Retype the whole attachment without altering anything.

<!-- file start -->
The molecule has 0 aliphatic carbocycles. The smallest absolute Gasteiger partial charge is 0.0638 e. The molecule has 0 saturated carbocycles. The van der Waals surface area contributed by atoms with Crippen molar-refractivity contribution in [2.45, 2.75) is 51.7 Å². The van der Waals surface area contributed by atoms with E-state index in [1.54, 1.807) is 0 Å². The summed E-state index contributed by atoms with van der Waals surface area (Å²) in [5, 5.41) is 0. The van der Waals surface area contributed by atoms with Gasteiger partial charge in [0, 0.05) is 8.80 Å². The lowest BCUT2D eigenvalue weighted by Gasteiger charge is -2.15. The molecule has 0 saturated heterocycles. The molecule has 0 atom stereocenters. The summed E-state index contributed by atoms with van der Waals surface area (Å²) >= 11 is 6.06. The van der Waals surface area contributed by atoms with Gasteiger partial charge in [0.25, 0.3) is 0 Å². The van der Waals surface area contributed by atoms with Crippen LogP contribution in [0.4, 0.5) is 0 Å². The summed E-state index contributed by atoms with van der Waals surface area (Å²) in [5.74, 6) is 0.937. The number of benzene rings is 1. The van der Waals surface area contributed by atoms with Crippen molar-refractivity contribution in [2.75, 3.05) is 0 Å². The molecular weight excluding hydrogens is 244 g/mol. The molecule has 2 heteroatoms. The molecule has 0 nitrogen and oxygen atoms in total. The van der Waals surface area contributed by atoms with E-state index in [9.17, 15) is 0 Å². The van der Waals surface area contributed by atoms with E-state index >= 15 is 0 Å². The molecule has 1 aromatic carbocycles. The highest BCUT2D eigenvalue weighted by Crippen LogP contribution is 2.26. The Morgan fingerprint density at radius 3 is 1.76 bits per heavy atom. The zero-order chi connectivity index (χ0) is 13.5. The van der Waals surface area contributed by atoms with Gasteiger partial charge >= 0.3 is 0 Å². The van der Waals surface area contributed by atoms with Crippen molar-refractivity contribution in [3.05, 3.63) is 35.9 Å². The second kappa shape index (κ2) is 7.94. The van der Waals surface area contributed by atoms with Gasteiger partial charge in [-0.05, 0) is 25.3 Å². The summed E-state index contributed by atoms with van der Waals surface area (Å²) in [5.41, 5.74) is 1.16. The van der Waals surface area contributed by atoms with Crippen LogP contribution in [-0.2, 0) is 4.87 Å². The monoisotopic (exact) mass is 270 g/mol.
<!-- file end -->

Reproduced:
The molecule has 0 aliphatic carbocycles. The smallest absolute Gasteiger partial charge is 0.0638 e. The molecule has 0 saturated carbocycles. The van der Waals surface area contributed by atoms with Crippen molar-refractivity contribution in [2.45, 2.75) is 51.7 Å². The van der Waals surface area contributed by atoms with E-state index in [1.54, 1.807) is 0 Å². The summed E-state index contributed by atoms with van der Waals surface area (Å²) in [5, 5.41) is 0. The van der Waals surface area contributed by atoms with Gasteiger partial charge in [0, 0.05) is 8.80 Å². The lowest BCUT2D eigenvalue weighted by Gasteiger charge is -2.15. The molecule has 0 saturated heterocycles. The molecule has 0 atom stereocenters. The summed E-state index contributed by atoms with van der Waals surface area (Å²) >= 11 is 6.06. The van der Waals surface area contributed by atoms with Gasteiger partial charge in [0.25, 0.3) is 0 Å². The van der Waals surface area contributed by atoms with Crippen LogP contribution in [0.4, 0.5) is 0 Å². The summed E-state index contributed by atoms with van der Waals surface area (Å²) in [5.74, 6) is 0.937. The number of benzene rings is 1. The van der Waals surface area contributed by atoms with Crippen molar-refractivity contribution in [2.75, 3.05) is 0 Å². The molecular weight excluding hydrogens is 244 g/mol. The molecule has 2 heteroatoms. The molecule has 0 nitrogen and oxygen atoms in total. The van der Waals surface area contributed by atoms with E-state index in [9.17, 15) is 0 Å². The van der Waals surface area contributed by atoms with E-state index >= 15 is 0 Å². The molecule has 1 aromatic carbocycles. The highest BCUT2D eigenvalue weighted by Crippen LogP contribution is 2.26. The Morgan fingerprint density at radius 3 is 1.76 bits per heavy atom. The zero-order chi connectivity index (χ0) is 13.5. The van der Waals surface area contributed by atoms with Gasteiger partial charge >= 0.3 is 0 Å². The van der Waals surface area contributed by atoms with Crippen molar-refractivity contribution in [3.05, 3.63) is 35.9 Å². The second kappa shape index (κ2) is 7.94. The van der Waals surface area contributed by atoms with Gasteiger partial charge in [-0.05, 0) is 25.3 Å². The summed E-state index contributed by atoms with van der Waals surface area (Å²) in [5.41, 5.74) is 1.16. The van der Waals surface area contributed by atoms with Crippen LogP contribution in [-0.2, 0) is 4.87 Å². The monoisotopic (exact) mass is 270 g/mol.